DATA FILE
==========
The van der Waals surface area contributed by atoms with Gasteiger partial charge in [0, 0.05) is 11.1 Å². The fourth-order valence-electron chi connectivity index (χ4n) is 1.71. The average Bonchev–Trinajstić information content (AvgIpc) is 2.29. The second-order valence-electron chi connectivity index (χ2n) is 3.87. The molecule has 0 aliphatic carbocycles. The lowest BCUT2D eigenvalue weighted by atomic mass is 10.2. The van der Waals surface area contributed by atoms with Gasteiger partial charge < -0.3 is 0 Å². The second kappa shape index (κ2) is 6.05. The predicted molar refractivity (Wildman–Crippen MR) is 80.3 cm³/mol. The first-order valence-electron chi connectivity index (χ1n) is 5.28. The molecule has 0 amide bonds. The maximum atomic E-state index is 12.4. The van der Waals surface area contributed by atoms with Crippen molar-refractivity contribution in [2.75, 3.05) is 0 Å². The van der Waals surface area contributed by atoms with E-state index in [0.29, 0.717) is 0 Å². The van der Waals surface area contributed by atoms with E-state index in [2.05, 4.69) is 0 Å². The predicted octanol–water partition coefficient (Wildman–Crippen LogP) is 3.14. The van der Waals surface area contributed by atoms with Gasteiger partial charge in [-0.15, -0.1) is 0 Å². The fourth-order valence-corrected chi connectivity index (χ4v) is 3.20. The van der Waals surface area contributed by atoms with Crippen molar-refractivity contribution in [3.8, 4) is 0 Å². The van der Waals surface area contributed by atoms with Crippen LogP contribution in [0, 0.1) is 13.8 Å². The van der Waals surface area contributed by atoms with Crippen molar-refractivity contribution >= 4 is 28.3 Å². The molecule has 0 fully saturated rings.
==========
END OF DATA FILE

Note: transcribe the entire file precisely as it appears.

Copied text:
The van der Waals surface area contributed by atoms with Gasteiger partial charge in [0, 0.05) is 11.1 Å². The fourth-order valence-electron chi connectivity index (χ4n) is 1.71. The average Bonchev–Trinajstić information content (AvgIpc) is 2.29. The second-order valence-electron chi connectivity index (χ2n) is 3.87. The molecule has 0 aliphatic carbocycles. The lowest BCUT2D eigenvalue weighted by atomic mass is 10.2. The van der Waals surface area contributed by atoms with Gasteiger partial charge < -0.3 is 0 Å². The second kappa shape index (κ2) is 6.05. The predicted molar refractivity (Wildman–Crippen MR) is 80.3 cm³/mol. The first-order valence-electron chi connectivity index (χ1n) is 5.28. The molecule has 0 amide bonds. The maximum atomic E-state index is 12.4. The van der Waals surface area contributed by atoms with Crippen molar-refractivity contribution in [2.75, 3.05) is 0 Å². The van der Waals surface area contributed by atoms with E-state index in [0.29, 0.717) is 0 Å². The van der Waals surface area contributed by atoms with E-state index in [2.05, 4.69) is 0 Å². The predicted octanol–water partition coefficient (Wildman–Crippen LogP) is 3.14. The van der Waals surface area contributed by atoms with Gasteiger partial charge in [-0.15, -0.1) is 0 Å². The fourth-order valence-corrected chi connectivity index (χ4v) is 3.20. The van der Waals surface area contributed by atoms with Crippen molar-refractivity contribution in [3.8, 4) is 0 Å². The van der Waals surface area contributed by atoms with Crippen LogP contribution in [0, 0.1) is 13.8 Å². The van der Waals surface area contributed by atoms with Crippen molar-refractivity contribution >= 4 is 28.3 Å². The molecule has 0 fully saturated rings.